|NX804901||203 x 165+ ft
(c.62 x 50+ m)
Discovered from the air by the RCAHMS in 1989 and first reported in Britannia the following year, this suspected Roman fortlet was partially excavated by Lawrence Keppie (in 1992?) who confirmed the character of the site. Keppie recorded the remains of a small Roman fort or fortlet defended by a rampart and single ditch which had been heavily damaged by ploughing leaving no internal features. The north-western quadrant of the fortlet appears to have been lost to the eroding effects of the Cairn Water while the south-western corner-angle narrowly missed being destroyed during the building of a railway cutting (now abandoned) in the 19th century. Excavation indicated a single build and occupation sometime during the Flavian period, which apparently ended with the fortlet being deliberately demolished prior to the garrison's withdrawal.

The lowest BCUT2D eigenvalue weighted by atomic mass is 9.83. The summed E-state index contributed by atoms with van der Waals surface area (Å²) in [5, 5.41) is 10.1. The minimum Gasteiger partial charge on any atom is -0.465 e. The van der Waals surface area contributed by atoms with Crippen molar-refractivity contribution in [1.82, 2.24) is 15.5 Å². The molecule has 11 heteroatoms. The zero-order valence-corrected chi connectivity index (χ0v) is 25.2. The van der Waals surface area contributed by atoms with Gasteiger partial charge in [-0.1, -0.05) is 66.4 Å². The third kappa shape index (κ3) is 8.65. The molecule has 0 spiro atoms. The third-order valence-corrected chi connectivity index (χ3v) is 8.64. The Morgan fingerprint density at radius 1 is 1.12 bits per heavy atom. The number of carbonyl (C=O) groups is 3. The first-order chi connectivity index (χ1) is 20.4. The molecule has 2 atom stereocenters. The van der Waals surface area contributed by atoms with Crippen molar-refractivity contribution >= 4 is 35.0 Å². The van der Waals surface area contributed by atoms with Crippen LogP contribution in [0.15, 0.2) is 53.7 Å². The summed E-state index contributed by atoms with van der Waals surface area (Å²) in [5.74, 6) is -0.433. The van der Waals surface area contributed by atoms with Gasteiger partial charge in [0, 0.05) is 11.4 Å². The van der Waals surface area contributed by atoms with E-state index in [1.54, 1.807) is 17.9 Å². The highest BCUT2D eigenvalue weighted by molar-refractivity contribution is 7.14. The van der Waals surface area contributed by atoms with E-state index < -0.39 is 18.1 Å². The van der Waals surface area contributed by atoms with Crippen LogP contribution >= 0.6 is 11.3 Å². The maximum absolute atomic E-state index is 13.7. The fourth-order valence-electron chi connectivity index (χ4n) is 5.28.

Keppie believes that this fortlet may represent part of another, as yet unidentified and unconfirmed, line of communication between the fort complex at Drumlanrig and the capital of the local Novantae tribe at Stranraer. This communications link presumably ran west from Kirkland along the south bank of the Cairn Water and then south-west along the valley of the Castlefairn Water and the Blackmark Burn to Corriedoo, closely following the course taken by the modern A702. Thereafter the postulated Roman route ran west-south-west via either Saint John's Town of Dalry or New Galloway to Newton Stewart, following the course taken by the modern A712.